--handlers are for generating code to generate copies of dynamic
  --multi-sprites.
  --RETURN VALUE:******************************
  --The handler returns the spritenum of the new sprite or returns 0 if the
  --member cannot be found in a cast or there are no available dynamic
  --channels to create the sprite in. The spritenum of the new sprite is
  --assigned by the Dynamic Channel Manager.
  --PARAMETERS:******************************
  --It takes theMemberParams as a parameter. This is a linear list like so:
  --[nameOrNum, castNameOrNum, ink, blend, width, height, locH,
  --locV, doNotCreateNewMember]
  --There are 9 list elements/parameters. doNotCreateNewMember is optional. If
  --you include any value at all for doNotCreateNewMember, then the created
  --sprite will use the same member specified by nameOrNum and castNameOrNum.
  --If you don't include a value for doNotCreateNewMember, a copy of the member
  --will be created and used. So, by default, then, a new member is created.
  --******************************
  nameOrNum= theMemberParams[1]
  castNameOrNum= theMemberParams[2]
  theInk= theMemberParams[3]
  theBlend = theMemberParams[4]
  theWidth= theMemberParams[5]
  theHeight= theMemberParams[6]
  theLocH= theMemberParams[7]
  theLocV= theMemberParams[8]
  theChannel=wfsGetUnusedChannel()
  --This line calls a handler associated with the Dynamic Channel Manager to
  --get an empty channel.
  if theChannel <> 0 then
    --Then the Dynamic Channel Manager has given us an available sprite
    --channel.
    if wfsMemberExists(member(nameOrNum, castNameOrNum)) then
      --Then the member we want to use is indeed in a cast.
      --Put the sprite in the control of Lingo dynamic creation/destruction
      if gWFSDirVersionIs10OrHigher then
        --Then we're dealing with Director version 10 (DMX 2004) or higher,
        --so we use makeScriptedSprite to create the sprite. makeScriptedSprite
        --was introduced in DMX 2004.
        if theMemberParams.Count =8 then
          --Then create a copy of the specified member and use it for the new
          --sprite.
          memberNum=wfsCreateMemberCopy(member(nameOrNum, castNameOrNum))
          channel(theChannel).makeScriptedSprite(member(memberNum), point(theLocH,theLocV))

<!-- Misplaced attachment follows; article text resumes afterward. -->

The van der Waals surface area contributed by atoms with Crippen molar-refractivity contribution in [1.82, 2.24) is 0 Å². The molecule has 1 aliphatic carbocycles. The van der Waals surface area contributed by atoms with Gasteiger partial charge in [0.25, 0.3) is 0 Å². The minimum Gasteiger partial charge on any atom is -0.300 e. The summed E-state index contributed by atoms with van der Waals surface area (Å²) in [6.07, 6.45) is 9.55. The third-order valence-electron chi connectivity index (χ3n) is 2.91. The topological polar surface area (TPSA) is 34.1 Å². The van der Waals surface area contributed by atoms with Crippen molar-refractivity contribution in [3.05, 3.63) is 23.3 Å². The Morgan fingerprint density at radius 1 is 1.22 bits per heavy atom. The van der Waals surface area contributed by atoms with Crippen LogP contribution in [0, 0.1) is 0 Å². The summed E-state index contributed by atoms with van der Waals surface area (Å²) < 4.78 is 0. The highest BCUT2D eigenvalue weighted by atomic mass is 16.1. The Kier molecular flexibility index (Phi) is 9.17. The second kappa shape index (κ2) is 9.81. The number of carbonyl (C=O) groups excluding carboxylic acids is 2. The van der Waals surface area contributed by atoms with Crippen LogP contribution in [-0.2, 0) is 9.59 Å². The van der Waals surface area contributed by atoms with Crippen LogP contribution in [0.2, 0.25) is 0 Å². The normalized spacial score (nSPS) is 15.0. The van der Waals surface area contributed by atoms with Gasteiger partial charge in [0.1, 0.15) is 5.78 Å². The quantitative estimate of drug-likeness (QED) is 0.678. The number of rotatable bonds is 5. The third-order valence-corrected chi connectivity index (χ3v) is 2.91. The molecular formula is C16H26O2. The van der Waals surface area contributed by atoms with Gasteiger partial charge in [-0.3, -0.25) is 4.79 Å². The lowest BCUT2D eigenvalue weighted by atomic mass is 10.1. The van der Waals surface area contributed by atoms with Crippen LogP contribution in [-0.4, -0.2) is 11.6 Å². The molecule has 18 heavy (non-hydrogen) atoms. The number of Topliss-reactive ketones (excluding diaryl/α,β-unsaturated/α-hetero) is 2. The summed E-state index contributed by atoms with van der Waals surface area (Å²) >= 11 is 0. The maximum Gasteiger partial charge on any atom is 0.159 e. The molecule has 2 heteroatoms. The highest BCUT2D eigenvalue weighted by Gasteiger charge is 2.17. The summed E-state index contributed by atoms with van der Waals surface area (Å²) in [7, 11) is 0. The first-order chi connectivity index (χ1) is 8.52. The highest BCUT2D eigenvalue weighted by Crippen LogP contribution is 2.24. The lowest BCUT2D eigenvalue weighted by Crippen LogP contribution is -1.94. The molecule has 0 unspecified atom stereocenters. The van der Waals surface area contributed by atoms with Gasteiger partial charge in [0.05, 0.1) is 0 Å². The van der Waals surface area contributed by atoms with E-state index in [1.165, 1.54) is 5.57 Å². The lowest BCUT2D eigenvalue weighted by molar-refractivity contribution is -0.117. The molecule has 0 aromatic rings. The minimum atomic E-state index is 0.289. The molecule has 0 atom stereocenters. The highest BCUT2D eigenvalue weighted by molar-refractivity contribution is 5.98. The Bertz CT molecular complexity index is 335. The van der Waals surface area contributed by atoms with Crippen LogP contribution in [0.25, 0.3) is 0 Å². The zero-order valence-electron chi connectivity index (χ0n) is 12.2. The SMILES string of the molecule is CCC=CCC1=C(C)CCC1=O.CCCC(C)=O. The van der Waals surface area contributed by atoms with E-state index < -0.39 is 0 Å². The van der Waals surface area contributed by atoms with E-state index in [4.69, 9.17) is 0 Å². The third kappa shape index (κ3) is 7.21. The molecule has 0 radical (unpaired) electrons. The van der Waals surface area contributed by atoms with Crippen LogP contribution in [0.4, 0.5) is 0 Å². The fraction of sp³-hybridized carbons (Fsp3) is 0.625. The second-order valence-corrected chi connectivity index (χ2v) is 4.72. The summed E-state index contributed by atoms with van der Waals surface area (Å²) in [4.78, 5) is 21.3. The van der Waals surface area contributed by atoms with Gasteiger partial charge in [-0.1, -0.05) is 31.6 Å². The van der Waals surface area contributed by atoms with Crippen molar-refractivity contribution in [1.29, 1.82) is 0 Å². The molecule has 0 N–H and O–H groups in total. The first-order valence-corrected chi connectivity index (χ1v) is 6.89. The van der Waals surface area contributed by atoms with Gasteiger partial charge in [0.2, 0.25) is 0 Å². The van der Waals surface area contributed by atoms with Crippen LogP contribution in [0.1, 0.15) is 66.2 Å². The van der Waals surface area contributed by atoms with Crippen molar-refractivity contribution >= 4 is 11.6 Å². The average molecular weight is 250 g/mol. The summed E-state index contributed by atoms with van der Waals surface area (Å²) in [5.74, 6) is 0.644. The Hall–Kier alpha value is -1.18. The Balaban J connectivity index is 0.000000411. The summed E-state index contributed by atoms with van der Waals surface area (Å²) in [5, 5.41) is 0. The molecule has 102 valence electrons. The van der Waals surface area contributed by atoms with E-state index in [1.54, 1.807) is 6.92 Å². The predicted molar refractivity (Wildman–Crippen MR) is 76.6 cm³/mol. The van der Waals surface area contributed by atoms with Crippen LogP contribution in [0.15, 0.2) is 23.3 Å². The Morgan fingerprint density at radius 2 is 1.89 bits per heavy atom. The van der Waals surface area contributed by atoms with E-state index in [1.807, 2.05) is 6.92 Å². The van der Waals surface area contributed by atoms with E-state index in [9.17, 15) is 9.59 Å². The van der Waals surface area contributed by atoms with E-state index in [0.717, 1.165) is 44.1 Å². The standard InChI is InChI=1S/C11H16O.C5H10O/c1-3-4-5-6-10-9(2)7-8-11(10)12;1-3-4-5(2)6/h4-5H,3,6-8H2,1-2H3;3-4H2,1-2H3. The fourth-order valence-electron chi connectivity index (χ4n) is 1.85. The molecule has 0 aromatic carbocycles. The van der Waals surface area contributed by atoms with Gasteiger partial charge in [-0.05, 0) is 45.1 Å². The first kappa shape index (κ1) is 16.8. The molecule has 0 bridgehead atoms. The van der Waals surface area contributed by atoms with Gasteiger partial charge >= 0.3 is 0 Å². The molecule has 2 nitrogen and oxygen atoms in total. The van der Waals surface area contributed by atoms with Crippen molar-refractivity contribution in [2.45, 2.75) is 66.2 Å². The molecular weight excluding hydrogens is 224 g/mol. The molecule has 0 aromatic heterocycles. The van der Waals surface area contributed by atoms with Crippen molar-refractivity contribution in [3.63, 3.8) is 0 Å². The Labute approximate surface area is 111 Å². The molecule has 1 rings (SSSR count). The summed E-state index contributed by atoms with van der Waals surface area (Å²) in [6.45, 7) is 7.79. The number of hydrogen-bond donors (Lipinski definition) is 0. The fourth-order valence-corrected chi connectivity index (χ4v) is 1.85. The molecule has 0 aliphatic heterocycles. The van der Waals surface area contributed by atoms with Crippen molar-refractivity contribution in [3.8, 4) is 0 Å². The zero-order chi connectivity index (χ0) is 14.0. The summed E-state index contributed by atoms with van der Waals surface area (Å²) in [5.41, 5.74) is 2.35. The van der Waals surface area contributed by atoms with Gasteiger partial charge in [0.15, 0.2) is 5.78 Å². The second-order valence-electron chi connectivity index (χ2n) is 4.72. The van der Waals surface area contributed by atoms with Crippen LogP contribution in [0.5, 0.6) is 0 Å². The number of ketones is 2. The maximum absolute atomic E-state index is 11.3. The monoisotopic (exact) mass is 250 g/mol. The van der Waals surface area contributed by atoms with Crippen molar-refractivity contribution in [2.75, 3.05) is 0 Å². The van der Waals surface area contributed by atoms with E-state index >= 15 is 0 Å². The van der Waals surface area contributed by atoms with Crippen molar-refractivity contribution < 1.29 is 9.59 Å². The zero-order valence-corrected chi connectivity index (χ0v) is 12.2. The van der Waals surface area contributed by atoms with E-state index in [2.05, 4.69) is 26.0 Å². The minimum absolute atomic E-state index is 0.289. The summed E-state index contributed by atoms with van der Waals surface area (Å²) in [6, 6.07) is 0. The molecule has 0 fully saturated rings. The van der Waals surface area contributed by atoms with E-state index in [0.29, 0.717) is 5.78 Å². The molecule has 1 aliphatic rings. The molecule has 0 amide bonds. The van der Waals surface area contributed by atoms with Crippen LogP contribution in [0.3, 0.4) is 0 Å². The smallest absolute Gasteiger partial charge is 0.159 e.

else
          --Else use the same member specified by
          --member(nameOrNum, castNameOrNum)
      channel(theChannel).makeScriptedSprite(member(nameOrNum, castNameOrNum), point(theLocH,theLocV))
        end if
        sprite(theChannel).ink = theInk
        sprite(theChannel).blend = theBlend
        sprite(theChannel).width=theWidth
        sprite(theChannel).height=theHeight
        return theChannel
      else
        --Else we are dealing with a version of Director less than version 10
        --(DMX 2004) so we use the old way of creating dynamic sprites, not
        --makeScriptedSprite but puppetSprite.
        puppetSprite theChannel, true
        --Put the sprite in the control of Lingo dynamic creation/destruction
        if theMemberParams.Count =8 then
          --Then create a copy of the specified member and use it for the new
          --sprite.
          memberNum=wfsCreateMemberCopy(member(nameOrNum, castNameOrNum))
          sprite(theChannel).member = member(memberNum)
        else
          --Else use the same member specified by
          --member(nameOrNum, castNameOrNum)
          sprite(theChannel).member = member(nameOrNum, castNameOrNum)
        end if
        sprite(theChannel).ink = theInk
        sprite(theChannel).blend = theBlend
        sprite(theChannel).width=theWidth
        sprite(theChannel).height=theHeight
        sprite(theChannel).locH =theLocH
        sprite(theChannel).locV =theLocV
        return theChannel
      end if
    else
      --Else the member is not in a Cast.
      wfsReturnChannel(theChannel)
      --This informs the Dynamic Channel Manager that the channel is
      --available (we're not going to use it).
      return 0
    end if
  else
    --Else we have no open channel to work with.
    return 0
  end if
end

WFSDESTROYDYNAMICSPRITE

Below we see the WFS code for wfsDestroyDynamicSprite . You specify the spritenum of the sprite you want destroyed and (optionally) whether you also want the member destroyed. Here is an example of a call to wfsDestroyDynamicSprite:

theReturnValue = wfsDestroyDynamicSprite(678, 1)

The above destroys sprite 678 and also destroys the member, if it is dynamic. If the member is not dynamic (ie, not created by WFS), it is not destroyed, regardless of the value of the second parameter. This is so that WFS does not destroy your cast members even if you slip up in configuring a destructor. WFS maintains a list of the dynamically created members and won't destroy a member not in that list.

on wfsDestroyDynamicSprite (elementSpriteNum, destroyDynamicMember)
  --FUNCTION:******************************
  --This handler operates only on dynamic sprites. If the sprite isn't dynamic,
  --then all it does is make the sprite invisible. If the sprite is dynamic,
  --then the handler runs the endSprite handler, if elementSpriteNum
  --has one, and then destroys the sprite, wipes it out of existence.
  --If elementSpriteNum is not dynamic, this handler does nothing
  --except make the sprite invisible.
  --This handler is called in the stopMovie handler to do garbage
  --collection of dynamic sprites at the end of the movie. It is also
  --called in wfsDestroyMultiSprite. Use wfsDestroyDynamicSprite
  --to destroy individual dynamic sprites. They don't have to be
  --elements of multi-sprites for this handler to cleanly destroy them.
  --Also, the sprite channel is returned to the Dynamic Channel
  --Manager for later reuse.
  --RETURN VALUE******************************